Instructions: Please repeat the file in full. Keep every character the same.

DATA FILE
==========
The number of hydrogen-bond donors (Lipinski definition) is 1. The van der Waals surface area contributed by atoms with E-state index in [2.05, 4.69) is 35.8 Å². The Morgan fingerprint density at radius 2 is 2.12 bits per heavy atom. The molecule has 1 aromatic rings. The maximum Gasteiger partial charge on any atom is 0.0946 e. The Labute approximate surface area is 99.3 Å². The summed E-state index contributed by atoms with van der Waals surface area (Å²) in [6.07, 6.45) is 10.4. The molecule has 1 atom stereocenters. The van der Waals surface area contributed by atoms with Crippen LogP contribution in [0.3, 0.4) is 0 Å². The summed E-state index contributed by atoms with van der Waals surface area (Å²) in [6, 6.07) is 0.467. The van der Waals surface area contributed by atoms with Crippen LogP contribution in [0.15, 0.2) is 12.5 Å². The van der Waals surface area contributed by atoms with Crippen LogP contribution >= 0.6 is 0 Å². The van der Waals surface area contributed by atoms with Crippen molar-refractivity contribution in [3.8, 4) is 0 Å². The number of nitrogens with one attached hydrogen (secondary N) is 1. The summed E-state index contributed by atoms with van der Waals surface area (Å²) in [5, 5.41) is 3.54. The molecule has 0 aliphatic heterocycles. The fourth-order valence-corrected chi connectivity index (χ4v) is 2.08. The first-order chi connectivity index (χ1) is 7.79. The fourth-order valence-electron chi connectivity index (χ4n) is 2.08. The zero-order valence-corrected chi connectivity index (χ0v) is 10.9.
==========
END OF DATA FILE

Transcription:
The number of hydrogen-bond donors (Lipinski definition) is 1. The van der Waals surface area contributed by atoms with E-state index in [2.05, 4.69) is 35.8 Å². The Morgan fingerprint density at radius 2 is 2.12 bits per heavy atom. The molecule has 1 aromatic rings. The maximum Gasteiger partial charge on any atom is 0.0946 e. The Labute approximate surface area is 99.3 Å². The summed E-state index contributed by atoms with van der Waals surface area (Å²) in [6.07, 6.45) is 10.4. The molecule has 1 atom stereocenters. The van der Waals surface area contributed by atoms with Crippen LogP contribution in [0.3, 0.4) is 0 Å². The summed E-state index contributed by atoms with van der Waals surface area (Å²) in [6, 6.07) is 0.467. The van der Waals surface area contributed by atoms with Crippen LogP contribution in [0.15, 0.2) is 12.5 Å². The van der Waals surface area contributed by atoms with Crippen LogP contribution >= 0.6 is 0 Å². The van der Waals surface area contributed by atoms with Crippen molar-refractivity contribution in [3.8, 4) is 0 Å². The number of nitrogens with one attached hydrogen (secondary N) is 1. The summed E-state index contributed by atoms with van der Waals surface area (Å²) in [5, 5.41) is 3.54. The molecule has 0 aliphatic heterocycles. The fourth-order valence-corrected chi connectivity index (χ4v) is 2.08. The first-order chi connectivity index (χ1) is 7.79. The fourth-order valence-electron chi connectivity index (χ4n) is 2.08. The zero-order valence-corrected chi connectivity index (χ0v) is 10.9.